Updated: Mar 23, 2021
To get to unpacking the joys of the Shiddy Burg, part of a Monday-only burger pop-up within the Big Kids pop-up, we must begin with an actually shitty hamburger: the Wisconsin butter burger.
Food is as much about story as it is satiation, and the butter burger has a good one: a state-specific vision of a burger to be consumed in rural drinking holes and small grills, where the same person who takes your order or fills your mug also cooks your meal in front of you. It’s bare bones; it’s honest. It feels right; it should be great.
Context matters--you just can’t eat it.
The problem with the butter burger starts with basically everything. The slim diner-style patties are of no particular provenance or quality, and though cooked on a flat-top grill, are steamed for a good portion of the cook time; there are no crispy, lacy edges like those you find in a Northwest Indiana smash burger. The cheese is American: all softness, no flavor. The impression of the bun, too, is merely of softness: it exists to soak up some of the swath of butter put onto it, and to push the rest back onto the meat. Onions are more steamed than caramelized; several of the notable Sconie joints, including Solly’s, don’t serve pickles with it, depriving it of needed acid and contrast.
You see where this is going: there is a single texture of melted fat; there is basically no flavor--not from the meat, the cheese, the butter, and so on. It’s not good.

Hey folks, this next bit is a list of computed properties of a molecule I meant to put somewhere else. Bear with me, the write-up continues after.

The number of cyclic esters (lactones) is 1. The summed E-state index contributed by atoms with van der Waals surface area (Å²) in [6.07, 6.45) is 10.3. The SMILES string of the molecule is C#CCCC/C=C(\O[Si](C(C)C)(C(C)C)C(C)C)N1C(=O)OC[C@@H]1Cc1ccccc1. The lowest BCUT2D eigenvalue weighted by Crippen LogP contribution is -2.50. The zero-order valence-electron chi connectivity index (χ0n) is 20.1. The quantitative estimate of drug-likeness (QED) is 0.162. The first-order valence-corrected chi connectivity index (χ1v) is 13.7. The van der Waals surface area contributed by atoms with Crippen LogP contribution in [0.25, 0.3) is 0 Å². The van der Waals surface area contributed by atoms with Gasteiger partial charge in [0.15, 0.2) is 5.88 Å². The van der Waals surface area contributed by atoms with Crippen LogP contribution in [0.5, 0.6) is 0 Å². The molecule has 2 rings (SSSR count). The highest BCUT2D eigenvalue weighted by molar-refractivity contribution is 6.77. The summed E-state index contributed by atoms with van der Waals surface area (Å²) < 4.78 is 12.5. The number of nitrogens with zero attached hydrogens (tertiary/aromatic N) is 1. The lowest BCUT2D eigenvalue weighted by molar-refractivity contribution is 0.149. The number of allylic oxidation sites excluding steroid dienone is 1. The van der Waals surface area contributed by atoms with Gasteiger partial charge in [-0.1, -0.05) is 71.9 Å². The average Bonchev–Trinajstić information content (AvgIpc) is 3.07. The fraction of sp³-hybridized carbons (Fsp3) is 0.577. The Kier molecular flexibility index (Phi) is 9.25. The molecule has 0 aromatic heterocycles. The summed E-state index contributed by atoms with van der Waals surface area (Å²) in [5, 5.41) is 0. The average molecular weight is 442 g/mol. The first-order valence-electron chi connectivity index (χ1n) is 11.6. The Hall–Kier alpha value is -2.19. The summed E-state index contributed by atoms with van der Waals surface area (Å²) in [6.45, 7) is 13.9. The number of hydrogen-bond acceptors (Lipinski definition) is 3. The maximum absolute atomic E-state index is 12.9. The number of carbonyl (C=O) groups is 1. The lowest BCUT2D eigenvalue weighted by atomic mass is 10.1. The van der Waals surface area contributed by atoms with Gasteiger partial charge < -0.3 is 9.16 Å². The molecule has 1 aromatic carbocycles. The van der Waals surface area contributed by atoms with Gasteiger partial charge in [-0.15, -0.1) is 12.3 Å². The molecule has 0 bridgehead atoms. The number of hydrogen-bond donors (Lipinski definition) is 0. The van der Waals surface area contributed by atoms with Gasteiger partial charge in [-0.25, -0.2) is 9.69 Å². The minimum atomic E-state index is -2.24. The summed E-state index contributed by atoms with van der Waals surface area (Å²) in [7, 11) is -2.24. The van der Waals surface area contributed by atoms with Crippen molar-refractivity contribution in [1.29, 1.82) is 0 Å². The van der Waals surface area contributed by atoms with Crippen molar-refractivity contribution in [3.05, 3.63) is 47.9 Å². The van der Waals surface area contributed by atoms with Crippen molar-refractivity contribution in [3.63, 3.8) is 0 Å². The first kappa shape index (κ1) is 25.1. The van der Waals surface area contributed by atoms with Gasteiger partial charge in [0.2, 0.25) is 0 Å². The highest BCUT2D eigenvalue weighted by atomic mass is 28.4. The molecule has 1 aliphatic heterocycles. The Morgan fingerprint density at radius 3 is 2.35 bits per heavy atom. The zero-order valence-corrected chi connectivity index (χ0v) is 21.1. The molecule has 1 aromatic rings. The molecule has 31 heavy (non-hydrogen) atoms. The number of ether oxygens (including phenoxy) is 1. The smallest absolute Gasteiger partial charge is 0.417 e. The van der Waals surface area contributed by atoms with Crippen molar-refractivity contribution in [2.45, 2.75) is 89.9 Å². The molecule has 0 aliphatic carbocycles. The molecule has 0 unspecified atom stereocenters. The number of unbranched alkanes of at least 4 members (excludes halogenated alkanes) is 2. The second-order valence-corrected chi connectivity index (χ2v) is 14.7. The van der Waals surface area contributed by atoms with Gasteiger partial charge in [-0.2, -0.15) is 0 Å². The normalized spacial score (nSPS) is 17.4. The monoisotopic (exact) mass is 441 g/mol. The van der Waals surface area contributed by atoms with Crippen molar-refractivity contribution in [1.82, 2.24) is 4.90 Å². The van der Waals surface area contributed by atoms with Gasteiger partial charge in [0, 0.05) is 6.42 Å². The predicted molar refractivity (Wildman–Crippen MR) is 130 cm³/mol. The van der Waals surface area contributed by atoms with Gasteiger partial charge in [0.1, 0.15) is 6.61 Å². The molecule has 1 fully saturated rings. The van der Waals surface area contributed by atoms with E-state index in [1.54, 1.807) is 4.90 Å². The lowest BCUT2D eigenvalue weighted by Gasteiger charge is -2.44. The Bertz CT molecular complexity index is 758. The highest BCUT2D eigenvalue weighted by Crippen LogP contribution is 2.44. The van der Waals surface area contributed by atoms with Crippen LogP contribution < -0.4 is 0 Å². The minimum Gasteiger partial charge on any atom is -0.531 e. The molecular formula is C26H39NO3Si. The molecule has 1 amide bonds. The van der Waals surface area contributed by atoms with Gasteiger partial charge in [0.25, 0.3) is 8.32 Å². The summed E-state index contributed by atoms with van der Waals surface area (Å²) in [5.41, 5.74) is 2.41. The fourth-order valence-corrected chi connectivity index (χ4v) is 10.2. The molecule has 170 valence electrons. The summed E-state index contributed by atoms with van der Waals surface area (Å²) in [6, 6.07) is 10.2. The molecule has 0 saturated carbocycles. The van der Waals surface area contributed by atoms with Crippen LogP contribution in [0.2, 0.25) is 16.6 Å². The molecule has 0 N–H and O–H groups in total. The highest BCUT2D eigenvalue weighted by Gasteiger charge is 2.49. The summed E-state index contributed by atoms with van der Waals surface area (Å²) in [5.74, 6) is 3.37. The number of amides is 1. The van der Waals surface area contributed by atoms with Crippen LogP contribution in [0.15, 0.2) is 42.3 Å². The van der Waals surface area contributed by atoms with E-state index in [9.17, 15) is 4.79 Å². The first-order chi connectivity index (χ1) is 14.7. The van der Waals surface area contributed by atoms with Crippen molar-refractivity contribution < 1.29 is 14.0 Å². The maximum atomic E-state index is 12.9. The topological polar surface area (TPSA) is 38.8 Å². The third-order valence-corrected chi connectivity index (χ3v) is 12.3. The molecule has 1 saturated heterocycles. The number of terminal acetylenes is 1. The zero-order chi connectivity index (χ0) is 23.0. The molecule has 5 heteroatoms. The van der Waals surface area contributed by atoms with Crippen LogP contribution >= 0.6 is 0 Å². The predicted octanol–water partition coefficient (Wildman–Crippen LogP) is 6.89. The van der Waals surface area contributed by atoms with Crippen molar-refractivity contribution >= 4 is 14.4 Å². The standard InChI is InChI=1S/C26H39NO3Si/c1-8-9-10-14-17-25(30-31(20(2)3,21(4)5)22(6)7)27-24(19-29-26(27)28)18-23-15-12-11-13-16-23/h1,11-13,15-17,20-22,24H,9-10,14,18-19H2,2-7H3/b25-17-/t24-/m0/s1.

Attention to these pitfalls immediately marks the Shiddy Burg as qualitatively different from the Midwest diner burger tradition and significantly superior to most thin-style burgers in Chicago. The patty is distinctively smashed, the edges crispy in spite of being saturated by the primordial ooze Big Kids have conjured up by wedding cheese, Thousand Island dressing, and lettuce in a manner similar to what you’d find in the mid-century modern style of hamburger of Los Angeles. The inclusion of crinkle-cut pickles adds brightness and texture contrast to that creamy and slightly sweet goo; in a difference-making move, the top of the bun is also toasted on the grill, adding a subtle crunch. This is a sum-of-its-parts burger: no one single element stands out but the package as a whole is supremely well-balanced and an immense pleasure to consume.
What we have here, in short, is a superior specimen to Red Hot Ranch’s take on the In-n-Out burger and an emerging rival to The Loyalist’s Dirty Burg as the city’s best thin-style burger--maybe not quite as elegant as its competitor but certainly a more direct shot to the ol' dopamine receptors.
Uncle Shiddy’s Burger Barn @ Big Kids
2545 N. Kedzie Ave.